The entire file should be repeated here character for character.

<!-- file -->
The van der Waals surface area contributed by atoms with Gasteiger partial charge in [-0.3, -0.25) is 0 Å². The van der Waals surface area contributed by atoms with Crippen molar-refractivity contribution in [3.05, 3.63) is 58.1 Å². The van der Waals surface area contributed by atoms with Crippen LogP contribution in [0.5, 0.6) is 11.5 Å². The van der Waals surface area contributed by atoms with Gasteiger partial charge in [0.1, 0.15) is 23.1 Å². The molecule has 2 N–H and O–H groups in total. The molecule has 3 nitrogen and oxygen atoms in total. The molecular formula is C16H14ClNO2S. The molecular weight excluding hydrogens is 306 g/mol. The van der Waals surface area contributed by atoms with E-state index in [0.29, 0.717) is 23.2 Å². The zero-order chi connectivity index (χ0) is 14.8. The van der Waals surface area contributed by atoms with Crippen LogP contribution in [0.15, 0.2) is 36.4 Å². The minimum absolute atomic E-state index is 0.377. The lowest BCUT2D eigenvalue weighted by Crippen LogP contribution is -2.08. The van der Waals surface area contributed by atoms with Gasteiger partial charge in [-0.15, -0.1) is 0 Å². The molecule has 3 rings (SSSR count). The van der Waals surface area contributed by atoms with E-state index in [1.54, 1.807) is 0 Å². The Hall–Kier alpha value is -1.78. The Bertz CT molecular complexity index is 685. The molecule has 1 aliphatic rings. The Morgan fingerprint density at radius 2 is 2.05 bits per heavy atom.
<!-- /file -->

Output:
The van der Waals surface area contributed by atoms with Gasteiger partial charge in [-0.3, -0.25) is 0 Å². The van der Waals surface area contributed by atoms with Crippen molar-refractivity contribution in [3.05, 3.63) is 58.1 Å². The van der Waals surface area contributed by atoms with Crippen LogP contribution in [0.5, 0.6) is 11.5 Å². The van der Waals surface area contributed by atoms with Gasteiger partial charge in [0.1, 0.15) is 23.1 Å². The molecule has 2 N–H and O–H groups in total. The molecule has 3 nitrogen and oxygen atoms in total. The molecular formula is C16H14ClNO2S. The molecular weight excluding hydrogens is 306 g/mol. The van der Waals surface area contributed by atoms with E-state index in [0.29, 0.717) is 23.2 Å². The zero-order chi connectivity index (χ0) is 14.8. The van der Waals surface area contributed by atoms with Crippen LogP contribution in [0.15, 0.2) is 36.4 Å². The minimum absolute atomic E-state index is 0.377. The lowest BCUT2D eigenvalue weighted by Crippen LogP contribution is -2.08. The van der Waals surface area contributed by atoms with Gasteiger partial charge in [-0.15, -0.1) is 0 Å². The molecule has 3 rings (SSSR count). The van der Waals surface area contributed by atoms with E-state index in [1.54, 1.807) is 0 Å². The Hall–Kier alpha value is -1.78. The Bertz CT molecular complexity index is 685. The molecule has 1 aliphatic rings. The Morgan fingerprint density at radius 2 is 2.05 bits per heavy atom.